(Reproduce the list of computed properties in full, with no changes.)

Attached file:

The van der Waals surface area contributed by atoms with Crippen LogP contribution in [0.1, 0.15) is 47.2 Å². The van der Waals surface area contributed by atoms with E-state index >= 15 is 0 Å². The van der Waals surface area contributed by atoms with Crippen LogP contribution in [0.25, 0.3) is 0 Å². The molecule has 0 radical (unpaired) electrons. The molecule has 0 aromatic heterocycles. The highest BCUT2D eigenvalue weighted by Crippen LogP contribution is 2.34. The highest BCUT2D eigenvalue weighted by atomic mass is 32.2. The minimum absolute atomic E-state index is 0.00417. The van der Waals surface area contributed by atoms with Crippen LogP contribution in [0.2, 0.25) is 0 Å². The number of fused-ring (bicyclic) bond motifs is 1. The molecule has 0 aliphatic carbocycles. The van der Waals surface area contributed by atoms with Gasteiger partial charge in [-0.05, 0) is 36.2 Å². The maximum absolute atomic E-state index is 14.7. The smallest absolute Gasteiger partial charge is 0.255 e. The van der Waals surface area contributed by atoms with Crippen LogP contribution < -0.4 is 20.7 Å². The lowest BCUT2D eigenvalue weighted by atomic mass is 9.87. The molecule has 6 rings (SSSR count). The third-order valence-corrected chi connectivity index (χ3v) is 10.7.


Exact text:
The van der Waals surface area contributed by atoms with Crippen LogP contribution in [0.1, 0.15) is 47.2 Å². The van der Waals surface area contributed by atoms with E-state index >= 15 is 0 Å². The van der Waals surface area contributed by atoms with Crippen LogP contribution in [0.25, 0.3) is 0 Å². The molecule has 0 radical (unpaired) electrons. The molecule has 0 aromatic heterocycles. The highest BCUT2D eigenvalue weighted by Crippen LogP contribution is 2.34. The highest BCUT2D eigenvalue weighted by atomic mass is 32.2. The minimum absolute atomic E-state index is 0.00417. The van der Waals surface area contributed by atoms with Crippen LogP contribution in [0.2, 0.25) is 0 Å². The number of fused-ring (bicyclic) bond motifs is 1. The molecule has 0 aliphatic carbocycles. The van der Waals surface area contributed by atoms with Gasteiger partial charge in [-0.05, 0) is 36.2 Å². The maximum absolute atomic E-state index is 14.7. The smallest absolute Gasteiger partial charge is 0.255 e. The van der Waals surface area contributed by atoms with Crippen LogP contribution < -0.4 is 20.7 Å². The lowest BCUT2D eigenvalue weighted by atomic mass is 9.87. The molecule has 6 rings (SSSR count). The third-order valence-corrected chi connectivity index (χ3v) is 10.7.